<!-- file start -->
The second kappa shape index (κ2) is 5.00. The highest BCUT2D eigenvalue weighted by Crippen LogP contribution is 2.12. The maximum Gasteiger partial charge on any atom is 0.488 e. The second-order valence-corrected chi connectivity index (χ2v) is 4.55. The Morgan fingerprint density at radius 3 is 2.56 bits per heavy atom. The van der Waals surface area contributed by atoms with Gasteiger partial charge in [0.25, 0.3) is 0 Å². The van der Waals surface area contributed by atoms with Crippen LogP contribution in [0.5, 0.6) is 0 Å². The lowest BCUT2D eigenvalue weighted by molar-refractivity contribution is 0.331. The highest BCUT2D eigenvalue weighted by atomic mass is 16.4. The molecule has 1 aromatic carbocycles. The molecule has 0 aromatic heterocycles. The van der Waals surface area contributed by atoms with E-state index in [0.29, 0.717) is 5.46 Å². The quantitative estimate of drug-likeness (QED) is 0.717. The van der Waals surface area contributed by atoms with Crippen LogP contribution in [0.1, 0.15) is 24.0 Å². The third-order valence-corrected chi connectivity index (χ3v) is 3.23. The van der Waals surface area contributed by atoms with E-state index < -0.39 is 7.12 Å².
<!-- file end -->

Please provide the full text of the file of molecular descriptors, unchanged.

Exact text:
The second kappa shape index (κ2) is 5.00. The highest BCUT2D eigenvalue weighted by Crippen LogP contribution is 2.12. The maximum Gasteiger partial charge on any atom is 0.488 e. The second-order valence-corrected chi connectivity index (χ2v) is 4.55. The Morgan fingerprint density at radius 3 is 2.56 bits per heavy atom. The van der Waals surface area contributed by atoms with Gasteiger partial charge in [0.25, 0.3) is 0 Å². The van der Waals surface area contributed by atoms with Crippen LogP contribution in [0.5, 0.6) is 0 Å². The lowest BCUT2D eigenvalue weighted by molar-refractivity contribution is 0.331. The highest BCUT2D eigenvalue weighted by atomic mass is 16.4. The molecule has 1 aromatic carbocycles. The molecule has 0 aromatic heterocycles. The van der Waals surface area contributed by atoms with E-state index in [0.29, 0.717) is 5.46 Å². The quantitative estimate of drug-likeness (QED) is 0.717. The van der Waals surface area contributed by atoms with Crippen LogP contribution in [0.1, 0.15) is 24.0 Å². The third-order valence-corrected chi connectivity index (χ3v) is 3.23. The van der Waals surface area contributed by atoms with E-state index < -0.39 is 7.12 Å².